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This software is no longer supported by HudsonAlpha Discovery. We recommend using Picard's SamToFastq to accomplish this task.

The BAM format is an efficient method for storing and sharing data from modern, highly parallel sequencers. While primarily used for storing alignment information, BAMs can (and frequently do) store unaligned reads as well.

There are a growing number of general-purpose SAM/BAM manipulation programs, including SAMtools, Picard, and Bamtools. This tool is not intended to duplicate the complex suite of tasks those programs perform. Rather, it is simply intended to extract raw sequences (with qualities). We envision this tool being primarily useful to those wishing to duplicate or extend previous analyses.


This program requires the standard GNU development environment (gcc and make), along with the SAMtools source code (included) and the zlib compression library.

Download the distribution and extract it with tar -xzf. Change into the extracted directory and run make.

Version History

1.1.0 (18 August 2010)

Added --strict option

Altered default handling of read names

1.0.0 (17 August 2010)

Initial Release

Usage Notes

Several assumptions are made about the format of the BAM file:

If these assumptions are correct, the extracted sequence.txt files will contain the same information as the files used to create the BAM file. However, the presentation of the data will differ slightly from the original:

  1. Extracted quality scores will be encoded using the "Phred+33" scheme, as opposed to the "Phred+64" scheme used by Illumina.
  2. Illumina output contains the read name twice for each read - once as the read name (prefixed by '@'), and once as the quality name (prefixed by '+'). To save space, we do not output the quality name.
  3. If the BAM file has been sorted, the order of the reads in the output files will not match the original order.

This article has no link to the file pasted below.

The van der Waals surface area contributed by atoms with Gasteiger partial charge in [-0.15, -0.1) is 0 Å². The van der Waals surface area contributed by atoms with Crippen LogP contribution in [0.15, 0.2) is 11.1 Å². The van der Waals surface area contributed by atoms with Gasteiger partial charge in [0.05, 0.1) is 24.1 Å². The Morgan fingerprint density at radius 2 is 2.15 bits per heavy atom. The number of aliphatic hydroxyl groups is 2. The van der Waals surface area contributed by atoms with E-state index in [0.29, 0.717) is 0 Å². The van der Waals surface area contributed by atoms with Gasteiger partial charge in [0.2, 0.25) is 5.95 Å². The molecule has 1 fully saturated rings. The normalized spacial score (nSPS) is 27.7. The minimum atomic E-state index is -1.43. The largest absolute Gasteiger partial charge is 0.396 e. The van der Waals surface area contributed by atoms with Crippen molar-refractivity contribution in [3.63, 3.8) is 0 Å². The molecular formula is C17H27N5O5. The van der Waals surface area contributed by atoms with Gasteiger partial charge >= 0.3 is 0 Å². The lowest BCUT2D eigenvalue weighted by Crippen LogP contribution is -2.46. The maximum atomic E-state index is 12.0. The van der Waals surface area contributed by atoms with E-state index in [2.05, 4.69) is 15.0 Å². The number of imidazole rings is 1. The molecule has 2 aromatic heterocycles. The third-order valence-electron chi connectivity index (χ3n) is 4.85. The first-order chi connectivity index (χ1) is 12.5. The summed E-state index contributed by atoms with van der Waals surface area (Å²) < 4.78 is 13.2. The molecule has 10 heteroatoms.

However, none of these differences will impact the actual data, merely the representation. So while the files will not be byte-for-byte identical, they will contain the same biological data. For example, compare the output of the original sequence files (s_1_1_sequence.txt and s_1_2_sequence.txt) to the same data extracted from a BAM file (s_1_1_extracted.txt and s_1_2_extracted.txt). Notice that the Quality Encoding is different, but the remaining values are identical. Also note (on the Files tab) that the size of the extracted files is smaller than the originals.

By default, pair names in the BAM file are modified slightly to allow for BAMs that don't quite meet specification. This behavior can be disabled with the --strict flag.



bam2fastq [options] <bam file>


Specifies the name of the FASTQ file(s) that will be generated. May contain the special characters % (replaced with the lane number) and # (replaced with _1 or _2 to distinguish PE reads, removed for SE reads). [Default: s_%#_sequence.txt]

-f, --force, --overwrite
Create output files specified with --output, overwriting existing files if necessary [Default: exit program rather than overwrite files]

Reads in the BAM that are aligned will (will not) be extracted. [Default: extract aligned reads]

Reads in the BAM that are not aligned will (will not) be extracted. [Default: extract unaligned reads]

Reads that are marked as failing QC checks will (will not) be extracted. [Default: extract filtered reads]

-q, --quiet
Suppress informational messages [Default: print messages]

-s, --strict
Keep bam2fastq's processing to a minimum, assuming that the BAM strictly meets specifications. [Default: allow some errors in the BAM]